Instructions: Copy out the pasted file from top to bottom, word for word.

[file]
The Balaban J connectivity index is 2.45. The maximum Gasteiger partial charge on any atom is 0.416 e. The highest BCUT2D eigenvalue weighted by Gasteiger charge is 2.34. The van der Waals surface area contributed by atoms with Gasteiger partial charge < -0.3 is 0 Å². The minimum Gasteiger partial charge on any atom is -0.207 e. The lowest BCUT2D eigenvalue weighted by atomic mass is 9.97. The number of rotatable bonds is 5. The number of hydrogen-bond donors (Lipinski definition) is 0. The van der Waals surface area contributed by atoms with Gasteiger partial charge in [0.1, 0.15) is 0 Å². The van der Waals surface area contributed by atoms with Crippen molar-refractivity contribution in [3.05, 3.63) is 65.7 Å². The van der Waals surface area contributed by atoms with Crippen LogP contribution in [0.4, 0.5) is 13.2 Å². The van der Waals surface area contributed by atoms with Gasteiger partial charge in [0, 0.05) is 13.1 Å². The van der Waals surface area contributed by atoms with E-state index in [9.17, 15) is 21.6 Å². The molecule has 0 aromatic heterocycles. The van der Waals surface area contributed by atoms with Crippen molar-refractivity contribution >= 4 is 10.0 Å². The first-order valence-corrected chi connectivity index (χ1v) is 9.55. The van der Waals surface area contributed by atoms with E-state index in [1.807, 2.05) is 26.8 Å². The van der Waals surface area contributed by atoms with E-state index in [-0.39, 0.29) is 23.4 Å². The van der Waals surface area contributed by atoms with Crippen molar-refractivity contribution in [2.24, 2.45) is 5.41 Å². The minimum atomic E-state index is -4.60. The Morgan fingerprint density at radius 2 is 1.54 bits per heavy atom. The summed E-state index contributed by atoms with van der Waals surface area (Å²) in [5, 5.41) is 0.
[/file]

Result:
The Balaban J connectivity index is 2.45. The maximum Gasteiger partial charge on any atom is 0.416 e. The highest BCUT2D eigenvalue weighted by Gasteiger charge is 2.34. The van der Waals surface area contributed by atoms with Gasteiger partial charge < -0.3 is 0 Å². The minimum Gasteiger partial charge on any atom is -0.207 e. The lowest BCUT2D eigenvalue weighted by atomic mass is 9.97. The number of rotatable bonds is 5. The number of hydrogen-bond donors (Lipinski definition) is 0. The van der Waals surface area contributed by atoms with Gasteiger partial charge in [0.1, 0.15) is 0 Å². The van der Waals surface area contributed by atoms with Crippen molar-refractivity contribution in [3.05, 3.63) is 65.7 Å². The van der Waals surface area contributed by atoms with Crippen LogP contribution in [0.4, 0.5) is 13.2 Å². The van der Waals surface area contributed by atoms with Gasteiger partial charge in [0, 0.05) is 13.1 Å². The van der Waals surface area contributed by atoms with E-state index in [9.17, 15) is 21.6 Å². The molecule has 0 aromatic heterocycles. The van der Waals surface area contributed by atoms with Crippen molar-refractivity contribution >= 4 is 10.0 Å². The first-order valence-corrected chi connectivity index (χ1v) is 9.55. The van der Waals surface area contributed by atoms with E-state index in [1.807, 2.05) is 26.8 Å². The van der Waals surface area contributed by atoms with E-state index in [-0.39, 0.29) is 23.4 Å². The van der Waals surface area contributed by atoms with Crippen molar-refractivity contribution in [2.24, 2.45) is 5.41 Å². The minimum atomic E-state index is -4.60. The Morgan fingerprint density at radius 2 is 1.54 bits per heavy atom. The summed E-state index contributed by atoms with van der Waals surface area (Å²) in [5, 5.41) is 0.